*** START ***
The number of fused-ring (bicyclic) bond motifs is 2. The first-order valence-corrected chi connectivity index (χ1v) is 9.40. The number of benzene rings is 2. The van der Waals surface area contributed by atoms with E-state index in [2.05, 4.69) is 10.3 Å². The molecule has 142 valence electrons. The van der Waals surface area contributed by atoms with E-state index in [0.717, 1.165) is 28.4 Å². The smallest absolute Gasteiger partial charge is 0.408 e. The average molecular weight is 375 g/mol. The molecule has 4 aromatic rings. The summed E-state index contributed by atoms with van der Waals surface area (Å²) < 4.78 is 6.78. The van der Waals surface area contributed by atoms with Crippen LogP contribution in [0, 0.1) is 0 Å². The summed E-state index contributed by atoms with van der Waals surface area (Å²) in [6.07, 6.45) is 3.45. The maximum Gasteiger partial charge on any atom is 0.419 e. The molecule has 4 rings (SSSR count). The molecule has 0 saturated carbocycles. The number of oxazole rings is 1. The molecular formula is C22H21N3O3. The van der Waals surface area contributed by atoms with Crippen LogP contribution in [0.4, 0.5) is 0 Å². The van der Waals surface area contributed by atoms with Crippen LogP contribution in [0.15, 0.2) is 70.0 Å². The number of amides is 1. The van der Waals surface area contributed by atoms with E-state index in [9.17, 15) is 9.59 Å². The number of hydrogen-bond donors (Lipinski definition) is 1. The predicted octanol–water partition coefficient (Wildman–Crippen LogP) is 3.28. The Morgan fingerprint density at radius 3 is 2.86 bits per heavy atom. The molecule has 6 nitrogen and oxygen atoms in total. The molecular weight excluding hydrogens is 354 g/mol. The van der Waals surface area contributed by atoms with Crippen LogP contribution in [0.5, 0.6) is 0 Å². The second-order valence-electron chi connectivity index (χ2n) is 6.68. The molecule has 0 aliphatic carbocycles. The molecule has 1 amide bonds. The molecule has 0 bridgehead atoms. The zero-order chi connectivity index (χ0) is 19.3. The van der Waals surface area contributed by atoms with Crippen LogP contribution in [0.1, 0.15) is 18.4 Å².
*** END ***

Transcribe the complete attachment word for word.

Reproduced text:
The number of fused-ring (bicyclic) bond motifs is 2. The first-order valence-corrected chi connectivity index (χ1v) is 9.40. The number of benzene rings is 2. The van der Waals surface area contributed by atoms with E-state index in [2.05, 4.69) is 10.3 Å². The molecule has 142 valence electrons. The van der Waals surface area contributed by atoms with E-state index in [0.717, 1.165) is 28.4 Å². The smallest absolute Gasteiger partial charge is 0.408 e. The average molecular weight is 375 g/mol. The molecule has 4 aromatic rings. The summed E-state index contributed by atoms with van der Waals surface area (Å²) < 4.78 is 6.78. The van der Waals surface area contributed by atoms with Crippen LogP contribution in [0, 0.1) is 0 Å². The summed E-state index contributed by atoms with van der Waals surface area (Å²) in [6.07, 6.45) is 3.45. The maximum Gasteiger partial charge on any atom is 0.419 e. The molecule has 4 rings (SSSR count). The molecule has 0 saturated carbocycles. The number of oxazole rings is 1. The molecular formula is C22H21N3O3. The van der Waals surface area contributed by atoms with Crippen LogP contribution in [0.4, 0.5) is 0 Å². The van der Waals surface area contributed by atoms with Crippen LogP contribution in [0.15, 0.2) is 70.0 Å². The number of amides is 1. The van der Waals surface area contributed by atoms with E-state index in [9.17, 15) is 9.59 Å². The number of hydrogen-bond donors (Lipinski definition) is 1. The predicted octanol–water partition coefficient (Wildman–Crippen LogP) is 3.28. The Morgan fingerprint density at radius 3 is 2.86 bits per heavy atom. The molecule has 6 nitrogen and oxygen atoms in total. The molecular weight excluding hydrogens is 354 g/mol. The van der Waals surface area contributed by atoms with Crippen LogP contribution in [0.5, 0.6) is 0 Å². The second-order valence-electron chi connectivity index (χ2n) is 6.68. The molecule has 0 aliphatic carbocycles. The molecule has 1 amide bonds. The molecule has 0 bridgehead atoms. The zero-order chi connectivity index (χ0) is 19.3. The van der Waals surface area contributed by atoms with Crippen LogP contribution in [0.1, 0.15) is 18.4 Å².